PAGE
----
The raw material has staged a surprise rally in 2016 after policymakers signaled they’re prepared to support growth, mills boosted purchases even as port stockpiles climbed, and steel prices advanced. Data on Wednesday showed China’s total exports jumped the most in a year, signaling that the second-biggest economy may be stabilising. Miners’ shares have surged, with Rio Tinto Group gaining in Sydney to the highest since November.

    “As margins are very high currently, mills have an incentive to build steel inventories,” said Zhao Chaoyue, an analyst at China Merchants Futures Co. in Shenzhen. “They’re also more willing to accept higher iron ore prices.”

    Mills in China, which account for about half of global production, have been boosting output after the Lunar New Year slowdown in February as property prices in some bigger cities advanced. Rising prices for steel have improved their profit margins, reversing a squeeze from last year.

    Reinforcement bar, used in construction, has climbed 32 percent in China in 2016 after five years of losses, with futures in Shanghai closing on Wednesday at the highest level since June. Hot-rolled coil futures also rallied this year. That helped to lift the Bloomberg Intelligence China Steel Profitability Index to the highest in almost five years.

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    Global steel demand to fall again in 2016, hit by China: Worldsteel

    Global steel demand will fall again this year as leading market China continues to slow, before eventually stabilizing in 2017, the World Steel Association forecast on Wednesday.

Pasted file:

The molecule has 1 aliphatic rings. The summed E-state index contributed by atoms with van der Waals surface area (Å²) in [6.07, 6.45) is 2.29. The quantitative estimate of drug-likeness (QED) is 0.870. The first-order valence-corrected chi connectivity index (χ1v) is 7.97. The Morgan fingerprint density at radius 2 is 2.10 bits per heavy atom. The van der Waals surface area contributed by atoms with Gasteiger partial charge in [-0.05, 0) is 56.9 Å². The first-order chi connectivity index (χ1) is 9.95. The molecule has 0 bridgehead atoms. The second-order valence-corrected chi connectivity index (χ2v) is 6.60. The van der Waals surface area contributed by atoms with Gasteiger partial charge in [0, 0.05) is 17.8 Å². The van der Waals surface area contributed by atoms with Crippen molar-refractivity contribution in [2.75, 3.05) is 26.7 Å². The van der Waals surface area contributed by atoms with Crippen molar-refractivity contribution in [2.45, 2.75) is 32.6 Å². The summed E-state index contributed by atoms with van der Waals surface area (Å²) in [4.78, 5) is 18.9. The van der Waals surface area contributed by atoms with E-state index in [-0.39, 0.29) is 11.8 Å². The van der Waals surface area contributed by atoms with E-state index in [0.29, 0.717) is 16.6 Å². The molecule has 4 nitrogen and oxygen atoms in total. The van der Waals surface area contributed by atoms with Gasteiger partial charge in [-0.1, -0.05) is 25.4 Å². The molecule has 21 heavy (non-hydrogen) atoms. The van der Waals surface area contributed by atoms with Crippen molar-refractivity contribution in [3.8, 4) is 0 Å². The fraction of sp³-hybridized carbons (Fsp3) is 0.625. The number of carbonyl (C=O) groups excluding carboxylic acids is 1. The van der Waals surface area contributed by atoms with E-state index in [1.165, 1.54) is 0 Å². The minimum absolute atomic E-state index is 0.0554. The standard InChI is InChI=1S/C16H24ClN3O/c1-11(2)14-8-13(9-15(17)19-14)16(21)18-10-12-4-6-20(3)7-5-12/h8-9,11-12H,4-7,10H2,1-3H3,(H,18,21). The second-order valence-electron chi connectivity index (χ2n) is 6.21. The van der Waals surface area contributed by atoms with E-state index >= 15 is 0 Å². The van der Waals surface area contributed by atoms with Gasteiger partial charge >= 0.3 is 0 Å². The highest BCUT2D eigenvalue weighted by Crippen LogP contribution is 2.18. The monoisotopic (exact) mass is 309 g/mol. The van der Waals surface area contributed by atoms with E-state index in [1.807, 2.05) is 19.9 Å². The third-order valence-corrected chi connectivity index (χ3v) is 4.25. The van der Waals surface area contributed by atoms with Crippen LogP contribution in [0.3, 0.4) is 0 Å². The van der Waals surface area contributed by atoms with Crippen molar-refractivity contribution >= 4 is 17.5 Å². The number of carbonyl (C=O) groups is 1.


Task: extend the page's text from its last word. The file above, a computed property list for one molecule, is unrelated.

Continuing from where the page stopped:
Falling demand has plunged the global steel market into crisis, with excess capacity taking a heavy toll on producers - including China - leading to plant closures and job losses.

    Global apparent steel use - deliveries minus net exports of steel industry goods - is expected to fall 0.8 percent in 2016 to 1.488 billion tonnes after a 3 percent fall last year, according to Worldsteel.

    China's steel demand is seen falling 4 percent this year to 654.4 million tonnes and a further 3 percent in 2017, after a slide of 5.4 percent in 2015, the group added.

    China, which produces about half the world's steel, is under increasing international pressure to tackle a supply glut that has flooded world markets with cheap material.

    Europe has taken a huge hit from the market slide. Tata Steel has put its UK business up for sale after substantial losses over the past two years.

    "The global steel market is suffering from insufficient investment expenditure and continued weakness in the manufacturing sector," Worldsteel Director General Edwin Basson told a briefing in London.

    "In 2016, while we are forecasting another year of contraction in steel demand in China, slow but steady growth in other regions including NAFTA (North American Free Trade Agreement countries) and EU is expected."

    Next year, however, global demand of the key industrial metal is due to edge up by 0.4 percent to 1.494 billion tonnes, Worldsteel added.